Disconnected: Installment Five

Disconnected is a column published bi-weekly by Rob George. Disconnected is a collection of semi stream-of-consciousness poems usually generated from one compelling thought. The rest of the poem is written around this thought, at an attempt to be both surprising but concrete.


Fishes

By Rob George

Early July, after the holiday. My shirt is green and it matches my hat, and both smell salty and of gasoline because I am sweating through my clothes and in a tightly packed caravan of sleek, modern-looking residential automobiles. We are waiting for one thing. That which our heart desires most: a cotton swab in our nasal cavity.

The real inspiration for this story is the sweat. The compressor in the air-conditioner in my old car is broken. The sweat comes fast, and the sweat sticks. The sweat acts like water, but it is salty. There are small salt-water fishes in my pores, and they come out and entangle themselves in the fabric of my shirt, which is green and it matches my hat, where the fishes are also entangled.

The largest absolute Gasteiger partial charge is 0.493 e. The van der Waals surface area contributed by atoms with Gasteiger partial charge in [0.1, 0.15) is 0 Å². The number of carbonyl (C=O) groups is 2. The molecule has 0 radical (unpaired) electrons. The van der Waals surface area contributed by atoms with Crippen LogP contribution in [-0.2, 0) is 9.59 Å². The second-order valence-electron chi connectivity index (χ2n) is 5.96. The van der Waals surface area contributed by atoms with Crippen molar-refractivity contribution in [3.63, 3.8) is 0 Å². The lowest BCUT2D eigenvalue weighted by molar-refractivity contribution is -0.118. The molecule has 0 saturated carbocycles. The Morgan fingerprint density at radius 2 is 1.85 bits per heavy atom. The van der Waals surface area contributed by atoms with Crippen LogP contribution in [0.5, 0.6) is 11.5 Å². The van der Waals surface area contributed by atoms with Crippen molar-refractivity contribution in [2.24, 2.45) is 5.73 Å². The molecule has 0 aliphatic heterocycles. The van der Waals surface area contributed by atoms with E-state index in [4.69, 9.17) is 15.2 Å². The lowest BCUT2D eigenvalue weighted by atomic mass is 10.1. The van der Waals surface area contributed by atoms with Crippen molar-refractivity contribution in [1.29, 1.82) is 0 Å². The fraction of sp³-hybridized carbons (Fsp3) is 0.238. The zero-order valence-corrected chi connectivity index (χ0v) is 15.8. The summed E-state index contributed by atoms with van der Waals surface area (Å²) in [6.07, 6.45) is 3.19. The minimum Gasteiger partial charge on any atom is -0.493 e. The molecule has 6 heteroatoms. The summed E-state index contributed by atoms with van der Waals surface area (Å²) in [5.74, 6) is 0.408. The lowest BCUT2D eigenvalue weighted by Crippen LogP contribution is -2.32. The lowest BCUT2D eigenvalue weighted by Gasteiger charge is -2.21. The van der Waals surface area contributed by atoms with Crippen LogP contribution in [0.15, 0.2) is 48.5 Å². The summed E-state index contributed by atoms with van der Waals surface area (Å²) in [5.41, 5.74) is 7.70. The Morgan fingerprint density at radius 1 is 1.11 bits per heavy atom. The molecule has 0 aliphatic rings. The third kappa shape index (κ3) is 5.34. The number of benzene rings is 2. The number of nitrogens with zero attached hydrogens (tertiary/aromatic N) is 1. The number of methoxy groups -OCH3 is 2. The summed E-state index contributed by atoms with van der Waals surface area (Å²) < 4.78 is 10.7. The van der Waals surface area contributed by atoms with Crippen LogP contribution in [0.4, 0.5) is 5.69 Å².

The fishes are hot, too. They urge me to roll my windows up, to blow the air which is like wind uncooled by itself; blowing hot.

I wait for two hours inching forward in the long line of tightly packed modern-looking residential automobiles. I wonder: on this Early July monday morning, have all these people been recently laid off? They are not at work. They are possibly exposed. The sun provides exposure too.

My skin does not burn due to the refraction of the UV rays off the beads of sweat and the little salt-water fishes in my pores. These fishes are different colors, all bright. I am thankful for this as they do not retain as much heat as would black-colored fishes, which only clog my pores at campfires and after not showering for a few days.

Summer is hot but this year is not free, even more not free than last year.

When I swim in a freshwater lake after playing volleyball I kill all the little salt-water fishes in my pores. The deaths of many for the comfort of one.

My shirt is green but it’s growing darker with sweat. My hat is also green but it’s growing lighter, bleached by the sun.

Me and those in my caravan of automobiles, we are here for the same thing. The only difference between us is my roommate has the virus and I do not have air-conditioning.